One of the most outstanding examples of purposeful deception is the one that Hamlet perpetrates on Claudius when he decides that he ought to be sure that Claudius thinks him mad. He tells his mother to inform the new king that she is worried for Hamlet's sanity and that he really appears to be mad so that Claudius will not discover the plans that Hamlet is making to find out whether he did in fact murder Hamlet Sr.
Obviously the other is the counter-strike planned by Claudius to send Hamlet to England with Rosencrantz and Guildenstern and have him killed along the way. He has the two friends pretend to be in Denmark to visit with Hamlet and that he has some errand to run for the king in England while all the while plotting with the pirates to have Hamlet killed and dumped over the side.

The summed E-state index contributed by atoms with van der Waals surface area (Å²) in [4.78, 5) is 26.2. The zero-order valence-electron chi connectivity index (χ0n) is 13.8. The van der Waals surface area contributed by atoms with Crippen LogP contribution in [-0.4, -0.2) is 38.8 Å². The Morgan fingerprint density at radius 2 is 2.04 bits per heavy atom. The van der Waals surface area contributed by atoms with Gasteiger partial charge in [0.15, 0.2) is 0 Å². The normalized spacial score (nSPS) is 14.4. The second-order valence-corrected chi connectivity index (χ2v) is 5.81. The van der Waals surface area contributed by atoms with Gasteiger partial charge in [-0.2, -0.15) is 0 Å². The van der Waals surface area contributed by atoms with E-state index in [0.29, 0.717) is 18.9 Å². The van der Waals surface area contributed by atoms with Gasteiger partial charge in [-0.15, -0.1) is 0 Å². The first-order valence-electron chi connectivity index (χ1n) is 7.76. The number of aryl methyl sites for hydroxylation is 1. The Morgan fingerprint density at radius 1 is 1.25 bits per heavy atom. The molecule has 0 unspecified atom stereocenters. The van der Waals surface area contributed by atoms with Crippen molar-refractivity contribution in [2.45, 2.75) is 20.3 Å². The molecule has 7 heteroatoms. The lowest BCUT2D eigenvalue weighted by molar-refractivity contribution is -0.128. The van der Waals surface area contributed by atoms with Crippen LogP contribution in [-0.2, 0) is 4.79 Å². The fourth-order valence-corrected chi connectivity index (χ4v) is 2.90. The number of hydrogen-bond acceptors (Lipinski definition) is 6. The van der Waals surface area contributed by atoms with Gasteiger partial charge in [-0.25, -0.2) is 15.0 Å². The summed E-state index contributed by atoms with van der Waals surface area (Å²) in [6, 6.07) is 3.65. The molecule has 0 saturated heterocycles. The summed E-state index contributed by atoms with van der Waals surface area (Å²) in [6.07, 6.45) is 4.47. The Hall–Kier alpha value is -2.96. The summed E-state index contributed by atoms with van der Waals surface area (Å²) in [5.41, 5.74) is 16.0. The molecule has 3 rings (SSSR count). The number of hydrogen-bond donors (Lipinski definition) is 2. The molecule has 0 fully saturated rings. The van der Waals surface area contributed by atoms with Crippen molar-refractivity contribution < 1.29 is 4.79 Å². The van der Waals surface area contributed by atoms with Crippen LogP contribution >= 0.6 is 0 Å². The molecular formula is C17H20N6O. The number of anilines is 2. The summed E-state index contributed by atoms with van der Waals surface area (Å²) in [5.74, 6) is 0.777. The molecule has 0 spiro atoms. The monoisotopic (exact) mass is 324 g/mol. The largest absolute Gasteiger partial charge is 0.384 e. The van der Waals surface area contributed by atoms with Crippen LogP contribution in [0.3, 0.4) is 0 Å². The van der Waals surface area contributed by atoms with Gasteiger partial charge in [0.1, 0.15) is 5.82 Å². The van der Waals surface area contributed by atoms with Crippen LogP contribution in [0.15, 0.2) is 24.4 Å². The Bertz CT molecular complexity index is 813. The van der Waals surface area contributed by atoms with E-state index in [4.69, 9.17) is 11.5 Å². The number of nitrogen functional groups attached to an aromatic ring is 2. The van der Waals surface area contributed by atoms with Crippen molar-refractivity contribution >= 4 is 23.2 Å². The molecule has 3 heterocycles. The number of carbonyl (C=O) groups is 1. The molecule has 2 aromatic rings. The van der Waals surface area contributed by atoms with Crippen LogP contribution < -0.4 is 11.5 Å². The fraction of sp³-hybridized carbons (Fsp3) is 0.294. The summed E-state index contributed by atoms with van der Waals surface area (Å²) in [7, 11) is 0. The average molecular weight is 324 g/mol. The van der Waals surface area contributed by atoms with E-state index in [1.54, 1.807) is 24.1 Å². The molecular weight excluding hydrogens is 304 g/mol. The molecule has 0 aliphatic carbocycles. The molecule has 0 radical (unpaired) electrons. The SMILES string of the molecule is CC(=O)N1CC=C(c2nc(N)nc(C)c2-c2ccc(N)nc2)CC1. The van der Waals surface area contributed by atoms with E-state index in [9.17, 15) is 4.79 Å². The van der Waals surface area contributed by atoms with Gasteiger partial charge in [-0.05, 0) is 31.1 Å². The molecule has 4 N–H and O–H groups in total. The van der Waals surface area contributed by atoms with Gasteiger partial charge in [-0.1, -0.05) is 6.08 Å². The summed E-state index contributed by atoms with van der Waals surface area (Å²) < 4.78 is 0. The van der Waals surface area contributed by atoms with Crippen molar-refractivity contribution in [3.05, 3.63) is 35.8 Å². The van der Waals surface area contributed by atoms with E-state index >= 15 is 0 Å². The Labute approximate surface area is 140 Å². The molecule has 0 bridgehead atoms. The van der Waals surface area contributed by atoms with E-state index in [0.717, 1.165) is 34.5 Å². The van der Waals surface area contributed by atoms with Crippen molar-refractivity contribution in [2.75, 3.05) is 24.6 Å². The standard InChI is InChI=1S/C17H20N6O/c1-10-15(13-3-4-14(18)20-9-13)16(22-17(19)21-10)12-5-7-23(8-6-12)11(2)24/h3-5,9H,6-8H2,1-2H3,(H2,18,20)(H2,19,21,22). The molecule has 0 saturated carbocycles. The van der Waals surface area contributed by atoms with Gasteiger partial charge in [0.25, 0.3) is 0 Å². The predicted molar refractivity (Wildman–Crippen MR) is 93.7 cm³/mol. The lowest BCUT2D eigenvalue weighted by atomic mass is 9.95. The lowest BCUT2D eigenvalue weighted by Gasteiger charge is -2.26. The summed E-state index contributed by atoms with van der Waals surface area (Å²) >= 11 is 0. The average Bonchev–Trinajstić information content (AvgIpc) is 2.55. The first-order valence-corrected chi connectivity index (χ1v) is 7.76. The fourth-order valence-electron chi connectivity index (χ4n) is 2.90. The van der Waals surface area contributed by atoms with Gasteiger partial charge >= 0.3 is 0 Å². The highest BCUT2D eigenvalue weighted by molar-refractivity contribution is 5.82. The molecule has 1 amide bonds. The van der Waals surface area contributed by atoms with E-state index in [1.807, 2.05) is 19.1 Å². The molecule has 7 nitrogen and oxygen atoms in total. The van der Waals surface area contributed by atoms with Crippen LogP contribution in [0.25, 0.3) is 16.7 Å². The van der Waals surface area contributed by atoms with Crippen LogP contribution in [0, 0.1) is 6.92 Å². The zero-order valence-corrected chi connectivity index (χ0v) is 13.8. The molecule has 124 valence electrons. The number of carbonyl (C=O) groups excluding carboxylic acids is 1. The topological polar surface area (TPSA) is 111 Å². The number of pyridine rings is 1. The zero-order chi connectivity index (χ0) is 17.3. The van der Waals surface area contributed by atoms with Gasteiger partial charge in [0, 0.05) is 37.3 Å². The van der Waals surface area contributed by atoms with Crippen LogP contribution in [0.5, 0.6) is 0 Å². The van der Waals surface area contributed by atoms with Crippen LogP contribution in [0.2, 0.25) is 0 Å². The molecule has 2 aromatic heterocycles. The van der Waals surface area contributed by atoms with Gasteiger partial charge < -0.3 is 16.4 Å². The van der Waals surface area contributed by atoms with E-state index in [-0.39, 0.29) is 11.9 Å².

You also have deception practiced readily at the end of the play with all the poison and intrigue of the final scenes.